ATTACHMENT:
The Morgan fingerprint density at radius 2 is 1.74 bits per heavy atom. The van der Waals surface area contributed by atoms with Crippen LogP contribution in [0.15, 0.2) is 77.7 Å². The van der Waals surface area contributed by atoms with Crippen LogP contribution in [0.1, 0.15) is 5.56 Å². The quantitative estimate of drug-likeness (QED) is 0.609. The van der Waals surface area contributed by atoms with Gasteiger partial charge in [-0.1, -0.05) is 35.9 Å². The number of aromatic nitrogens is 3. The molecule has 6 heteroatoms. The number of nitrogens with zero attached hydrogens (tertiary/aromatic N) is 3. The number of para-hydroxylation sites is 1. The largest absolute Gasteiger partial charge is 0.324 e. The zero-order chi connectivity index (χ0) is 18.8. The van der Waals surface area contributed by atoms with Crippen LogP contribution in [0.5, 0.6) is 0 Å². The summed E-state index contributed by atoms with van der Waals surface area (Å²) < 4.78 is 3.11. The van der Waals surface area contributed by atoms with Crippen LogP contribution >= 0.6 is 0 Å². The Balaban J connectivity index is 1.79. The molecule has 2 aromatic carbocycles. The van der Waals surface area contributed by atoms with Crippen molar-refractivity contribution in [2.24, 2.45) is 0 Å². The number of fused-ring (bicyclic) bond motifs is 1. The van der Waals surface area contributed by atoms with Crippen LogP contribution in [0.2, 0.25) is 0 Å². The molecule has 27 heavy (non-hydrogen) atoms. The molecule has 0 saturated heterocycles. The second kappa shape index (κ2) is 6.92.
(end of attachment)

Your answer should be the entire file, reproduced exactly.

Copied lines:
The Morgan fingerprint density at radius 2 is 1.74 bits per heavy atom. The van der Waals surface area contributed by atoms with Crippen LogP contribution in [0.15, 0.2) is 77.7 Å². The van der Waals surface area contributed by atoms with Crippen LogP contribution in [0.1, 0.15) is 5.56 Å². The quantitative estimate of drug-likeness (QED) is 0.609. The van der Waals surface area contributed by atoms with Gasteiger partial charge in [-0.1, -0.05) is 35.9 Å². The number of aromatic nitrogens is 3. The molecule has 6 heteroatoms. The number of nitrogens with zero attached hydrogens (tertiary/aromatic N) is 3. The number of para-hydroxylation sites is 1. The largest absolute Gasteiger partial charge is 0.324 e. The zero-order chi connectivity index (χ0) is 18.8. The van der Waals surface area contributed by atoms with Crippen LogP contribution in [0.5, 0.6) is 0 Å². The summed E-state index contributed by atoms with van der Waals surface area (Å²) < 4.78 is 3.11. The van der Waals surface area contributed by atoms with Crippen LogP contribution >= 0.6 is 0 Å². The Balaban J connectivity index is 1.79. The molecule has 2 aromatic carbocycles. The van der Waals surface area contributed by atoms with Crippen molar-refractivity contribution in [2.24, 2.45) is 0 Å². The number of fused-ring (bicyclic) bond motifs is 1. The van der Waals surface area contributed by atoms with Crippen LogP contribution in [0.2, 0.25) is 0 Å². The molecule has 27 heavy (non-hydrogen) atoms. The molecule has 0 saturated heterocycles. The second kappa shape index (κ2) is 6.92.